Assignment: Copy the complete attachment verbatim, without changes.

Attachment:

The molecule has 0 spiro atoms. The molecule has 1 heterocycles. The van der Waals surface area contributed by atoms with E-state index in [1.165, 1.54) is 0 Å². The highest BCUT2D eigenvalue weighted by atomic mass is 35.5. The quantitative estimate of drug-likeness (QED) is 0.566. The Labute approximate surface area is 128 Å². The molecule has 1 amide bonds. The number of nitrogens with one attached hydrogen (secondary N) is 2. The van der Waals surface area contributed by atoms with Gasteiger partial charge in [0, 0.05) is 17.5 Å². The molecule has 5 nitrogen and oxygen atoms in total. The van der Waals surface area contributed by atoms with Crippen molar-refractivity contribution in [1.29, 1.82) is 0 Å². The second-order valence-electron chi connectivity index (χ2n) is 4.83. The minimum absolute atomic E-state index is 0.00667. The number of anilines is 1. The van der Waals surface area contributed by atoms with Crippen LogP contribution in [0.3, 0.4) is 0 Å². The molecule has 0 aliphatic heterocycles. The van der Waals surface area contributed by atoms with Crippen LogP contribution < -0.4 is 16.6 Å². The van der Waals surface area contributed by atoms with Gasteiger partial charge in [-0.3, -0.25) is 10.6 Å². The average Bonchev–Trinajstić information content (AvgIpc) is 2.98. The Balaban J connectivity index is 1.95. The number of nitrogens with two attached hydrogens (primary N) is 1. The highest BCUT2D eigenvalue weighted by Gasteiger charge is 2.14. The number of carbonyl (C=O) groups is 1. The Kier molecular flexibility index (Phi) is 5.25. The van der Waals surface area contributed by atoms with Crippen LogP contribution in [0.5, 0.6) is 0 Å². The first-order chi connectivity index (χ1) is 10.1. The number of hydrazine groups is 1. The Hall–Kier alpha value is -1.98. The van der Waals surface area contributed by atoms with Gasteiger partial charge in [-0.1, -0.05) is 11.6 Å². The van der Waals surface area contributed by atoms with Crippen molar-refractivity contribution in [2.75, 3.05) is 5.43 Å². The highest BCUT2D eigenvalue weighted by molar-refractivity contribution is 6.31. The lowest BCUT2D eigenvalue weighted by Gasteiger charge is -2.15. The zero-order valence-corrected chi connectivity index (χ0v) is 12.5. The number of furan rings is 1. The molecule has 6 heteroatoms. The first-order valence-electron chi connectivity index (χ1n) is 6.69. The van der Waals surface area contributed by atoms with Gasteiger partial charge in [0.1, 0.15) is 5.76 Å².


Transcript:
The molecule has 0 spiro atoms. The molecule has 1 heterocycles. The van der Waals surface area contributed by atoms with E-state index in [1.165, 1.54) is 0 Å². The highest BCUT2D eigenvalue weighted by atomic mass is 35.5. The quantitative estimate of drug-likeness (QED) is 0.566. The Labute approximate surface area is 128 Å². The molecule has 1 amide bonds. The number of nitrogens with one attached hydrogen (secondary N) is 2. The van der Waals surface area contributed by atoms with Gasteiger partial charge in [0, 0.05) is 17.5 Å². The molecule has 5 nitrogen and oxygen atoms in total. The van der Waals surface area contributed by atoms with Crippen molar-refractivity contribution in [1.29, 1.82) is 0 Å². The second-order valence-electron chi connectivity index (χ2n) is 4.83. The minimum absolute atomic E-state index is 0.00667. The number of anilines is 1. The van der Waals surface area contributed by atoms with Crippen LogP contribution in [0.3, 0.4) is 0 Å². The molecule has 0 aliphatic heterocycles. The van der Waals surface area contributed by atoms with Crippen LogP contribution < -0.4 is 16.6 Å². The van der Waals surface area contributed by atoms with Gasteiger partial charge in [-0.3, -0.25) is 10.6 Å². The average Bonchev–Trinajstić information content (AvgIpc) is 2.98. The Balaban J connectivity index is 1.95. The number of nitrogens with two attached hydrogens (primary N) is 1. The highest BCUT2D eigenvalue weighted by Gasteiger charge is 2.14. The number of carbonyl (C=O) groups is 1. The Kier molecular flexibility index (Phi) is 5.25. The van der Waals surface area contributed by atoms with Crippen LogP contribution in [0.5, 0.6) is 0 Å². The first-order chi connectivity index (χ1) is 10.1. The number of hydrazine groups is 1. The Hall–Kier alpha value is -1.98. The van der Waals surface area contributed by atoms with Gasteiger partial charge in [-0.1, -0.05) is 11.6 Å². The van der Waals surface area contributed by atoms with Crippen molar-refractivity contribution in [2.75, 3.05) is 5.43 Å². The highest BCUT2D eigenvalue weighted by molar-refractivity contribution is 6.31. The lowest BCUT2D eigenvalue weighted by Gasteiger charge is -2.15. The zero-order valence-corrected chi connectivity index (χ0v) is 12.5. The number of furan rings is 1. The molecule has 6 heteroatoms. The first-order valence-electron chi connectivity index (χ1n) is 6.69. The van der Waals surface area contributed by atoms with Gasteiger partial charge in [0.1, 0.15) is 5.76 Å².